of The Healing Center.
As many are probably aware, Pres Kabacoff is one of the wealthiest developers in the city. Pre-Katrina, he was one of the main movers and shakers on the "restoration" of the St. Thomas projects, where the thousands of people who formerly lived there were essentially
pushed out to make way for the "mixed income" (and what I must call horrid) apartment units now known as the "River Gardens." Additionally, he provided WalMart, no "sustainable" or ethical business by any stretch, with the contract to set up shop in that neighborhood.
This redevelopment of low-income public housing essentially laid the groundwork for what post Katrina (you know, cause it's much easier to evict poor residents from public housing when they're displaced) would be the destruction of the "Big Four" public housing
complexes -- an orchestrated urban development plan to basically ethnically cleanse the French Quarter-bordering "ghettos" of all poor black people whom tourists might not want to interact with.
I'm not here to mask any underlying premises, so I would like to let you know where I am coming from. I have been an active volunteer with the Iron Rail Book Collective since age 16; I am involved with a collective living space seeking to establish itself as
a Land Trust to keep rent affordable for low-income Midcity residents; last year I undertook a month-long campaign to raise awareness about vivisection happening at Tulane; and I continuously try to lend my efforts to worthy grassroots organizing around town.
Ideologically I support the mission to bring healthy food to New Orleans residents. We need that. New Orleans is a bit of a grocery void (well, anywhere not Uptown, anyway), and Co-Ops are obviously preferable to chain supermarkets. However, I'm torn as to
whether to support what I see as something that will benefit the interests of rich developers like Pres Kabacoff and is destined to primarily serve, unfortunately, the more well-off residents of the neighborhood -- as the Healing Center, the planned vision
of a kind of "French Market" on St. Claude (yuck!), and Pres's "Bywater Art" lofts will only further displace the poor with the continued gentrification of that area. I believe Pres Kabacoff's "greenwashing" of his image, using a noble enterprise like the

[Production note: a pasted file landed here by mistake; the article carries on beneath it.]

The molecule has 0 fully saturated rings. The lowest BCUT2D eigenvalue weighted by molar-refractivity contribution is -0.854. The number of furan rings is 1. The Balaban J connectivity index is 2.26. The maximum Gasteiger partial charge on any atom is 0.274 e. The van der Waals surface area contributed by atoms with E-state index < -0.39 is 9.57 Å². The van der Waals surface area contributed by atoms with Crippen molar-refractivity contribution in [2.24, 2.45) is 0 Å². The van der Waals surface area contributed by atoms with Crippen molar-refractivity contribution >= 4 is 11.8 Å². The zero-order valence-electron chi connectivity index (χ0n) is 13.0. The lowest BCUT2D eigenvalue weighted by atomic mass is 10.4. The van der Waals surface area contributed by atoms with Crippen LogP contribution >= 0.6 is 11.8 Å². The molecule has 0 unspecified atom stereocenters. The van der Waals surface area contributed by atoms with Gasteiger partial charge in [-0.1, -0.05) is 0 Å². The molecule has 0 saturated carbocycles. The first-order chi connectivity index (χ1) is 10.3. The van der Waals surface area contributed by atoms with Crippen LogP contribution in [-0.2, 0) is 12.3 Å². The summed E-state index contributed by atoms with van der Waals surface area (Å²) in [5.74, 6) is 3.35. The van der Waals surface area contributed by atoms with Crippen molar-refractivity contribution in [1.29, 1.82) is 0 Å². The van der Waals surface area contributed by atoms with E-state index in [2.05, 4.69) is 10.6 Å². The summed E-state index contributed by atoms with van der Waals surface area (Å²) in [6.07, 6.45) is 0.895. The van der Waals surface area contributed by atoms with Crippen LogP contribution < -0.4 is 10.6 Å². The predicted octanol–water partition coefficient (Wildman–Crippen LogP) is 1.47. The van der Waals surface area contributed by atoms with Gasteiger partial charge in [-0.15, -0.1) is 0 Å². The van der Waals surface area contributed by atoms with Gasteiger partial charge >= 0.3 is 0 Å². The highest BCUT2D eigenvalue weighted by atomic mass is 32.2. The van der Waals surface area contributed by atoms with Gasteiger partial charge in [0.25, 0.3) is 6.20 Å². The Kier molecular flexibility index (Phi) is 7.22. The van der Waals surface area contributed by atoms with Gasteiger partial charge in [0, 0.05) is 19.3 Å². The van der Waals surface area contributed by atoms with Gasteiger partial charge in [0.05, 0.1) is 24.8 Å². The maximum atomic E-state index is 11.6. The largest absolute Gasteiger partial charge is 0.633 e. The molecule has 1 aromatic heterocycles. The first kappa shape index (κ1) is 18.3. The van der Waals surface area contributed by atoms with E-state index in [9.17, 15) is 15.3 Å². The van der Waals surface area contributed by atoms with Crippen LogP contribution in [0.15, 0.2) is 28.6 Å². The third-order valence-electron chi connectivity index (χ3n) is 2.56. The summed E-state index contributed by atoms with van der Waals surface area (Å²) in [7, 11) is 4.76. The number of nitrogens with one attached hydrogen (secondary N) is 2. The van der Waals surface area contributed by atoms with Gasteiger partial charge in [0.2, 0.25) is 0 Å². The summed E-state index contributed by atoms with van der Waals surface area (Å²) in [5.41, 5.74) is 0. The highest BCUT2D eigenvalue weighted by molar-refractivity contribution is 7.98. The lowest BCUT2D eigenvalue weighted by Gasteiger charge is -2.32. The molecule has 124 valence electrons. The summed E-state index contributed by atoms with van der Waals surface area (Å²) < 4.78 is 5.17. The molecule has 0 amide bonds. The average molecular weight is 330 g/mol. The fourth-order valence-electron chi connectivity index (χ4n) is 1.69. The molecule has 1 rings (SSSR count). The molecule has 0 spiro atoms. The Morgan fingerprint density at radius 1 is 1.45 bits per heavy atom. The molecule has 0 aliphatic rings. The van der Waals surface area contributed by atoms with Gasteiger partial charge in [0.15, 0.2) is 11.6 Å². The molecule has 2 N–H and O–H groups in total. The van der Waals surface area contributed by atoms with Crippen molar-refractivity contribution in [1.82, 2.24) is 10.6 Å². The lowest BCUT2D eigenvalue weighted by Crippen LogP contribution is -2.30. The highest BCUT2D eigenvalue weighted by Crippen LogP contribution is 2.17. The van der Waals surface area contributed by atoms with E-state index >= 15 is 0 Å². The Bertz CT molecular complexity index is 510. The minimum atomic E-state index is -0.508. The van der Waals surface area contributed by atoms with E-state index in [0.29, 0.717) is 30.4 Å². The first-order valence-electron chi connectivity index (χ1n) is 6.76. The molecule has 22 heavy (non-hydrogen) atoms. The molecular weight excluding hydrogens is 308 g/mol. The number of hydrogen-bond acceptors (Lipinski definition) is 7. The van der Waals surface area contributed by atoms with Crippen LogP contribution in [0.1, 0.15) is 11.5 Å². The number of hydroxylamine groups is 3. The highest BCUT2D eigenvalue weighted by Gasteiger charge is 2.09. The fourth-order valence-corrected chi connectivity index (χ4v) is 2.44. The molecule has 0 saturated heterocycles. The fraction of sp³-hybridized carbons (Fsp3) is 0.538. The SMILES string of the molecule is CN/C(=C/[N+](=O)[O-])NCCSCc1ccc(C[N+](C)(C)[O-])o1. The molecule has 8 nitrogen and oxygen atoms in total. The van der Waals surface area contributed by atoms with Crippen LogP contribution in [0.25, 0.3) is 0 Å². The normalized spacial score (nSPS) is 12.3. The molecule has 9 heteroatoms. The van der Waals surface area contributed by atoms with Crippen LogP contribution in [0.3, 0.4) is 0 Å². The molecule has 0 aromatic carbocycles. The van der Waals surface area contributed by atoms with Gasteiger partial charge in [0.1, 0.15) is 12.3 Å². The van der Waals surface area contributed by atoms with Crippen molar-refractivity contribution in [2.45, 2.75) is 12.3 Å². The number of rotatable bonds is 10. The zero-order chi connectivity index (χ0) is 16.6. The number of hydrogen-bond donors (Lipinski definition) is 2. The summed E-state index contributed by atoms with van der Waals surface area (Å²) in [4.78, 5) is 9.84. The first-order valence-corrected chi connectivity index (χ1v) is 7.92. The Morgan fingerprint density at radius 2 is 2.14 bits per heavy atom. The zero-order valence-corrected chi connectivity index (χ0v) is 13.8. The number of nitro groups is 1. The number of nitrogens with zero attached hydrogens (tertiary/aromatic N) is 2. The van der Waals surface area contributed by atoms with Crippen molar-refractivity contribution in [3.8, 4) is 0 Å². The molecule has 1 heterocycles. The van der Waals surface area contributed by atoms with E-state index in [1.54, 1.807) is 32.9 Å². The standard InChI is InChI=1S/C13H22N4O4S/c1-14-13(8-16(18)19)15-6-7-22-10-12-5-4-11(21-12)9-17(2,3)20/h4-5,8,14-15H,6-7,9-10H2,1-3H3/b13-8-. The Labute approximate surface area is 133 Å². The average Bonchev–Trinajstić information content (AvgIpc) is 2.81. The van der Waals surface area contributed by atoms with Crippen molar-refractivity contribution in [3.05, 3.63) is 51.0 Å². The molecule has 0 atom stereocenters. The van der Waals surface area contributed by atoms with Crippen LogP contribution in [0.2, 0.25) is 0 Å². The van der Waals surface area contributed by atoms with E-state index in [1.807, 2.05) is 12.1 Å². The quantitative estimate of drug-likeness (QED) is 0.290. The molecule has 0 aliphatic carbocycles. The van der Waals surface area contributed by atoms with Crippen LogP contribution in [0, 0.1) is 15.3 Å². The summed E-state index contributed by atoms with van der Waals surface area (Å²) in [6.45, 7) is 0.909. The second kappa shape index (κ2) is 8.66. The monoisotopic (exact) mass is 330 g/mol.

Food Co-Op under his auspices, to be disingenuous at best. I am disgusted that Pres has invited the vigilante group the Guardian Angels to provide security for his building and given the corrupt NOPD their former headquarters back, encouraging even more of
a police-state atmosphere in an area where the poor residents are struggling to not be dispossessed by gentrification. (Glad to see we can solve our problems
holistically, you know...)
Obviously, this is a much bigger conversation. But I definitely think we need to begin having conversations about the role that people like Pres play in the disparate class divisions that exist in our city, how crime is a symptom of this poverty and economic
racism, and our responsibility as conscious individuals in a predominantly white consumer movement to question what we're doing. Many of us have a coherent analysis of the ways in which corporate America forces a harmful paradigm upon our bodies and our earth;
so why can't we also acknowledge privilege and class structures and begin to redefine our relationship to the developers, police, and politicians? My immersion into "food politics" 6 years ago was not simply a lifestyle choice so I could feel better; it was
a process by which I began to examine all social conditioning -- how it's all part of a larger system of colonialism that is destroying lives and perpetuating an unjust world. I understand we all as individuals pick our battles. But I just hope that
we don't overlook the egregious crimes of a man like Pres Kabacoff despite his ostensible support for worthy community initiatives, and I hope we can begin to question who are allies are...
I'd also like to begin a dialogue, so if you feel you need correct or clarify points you think I may be missing or misconstruing, please do so!
Thank you for reading.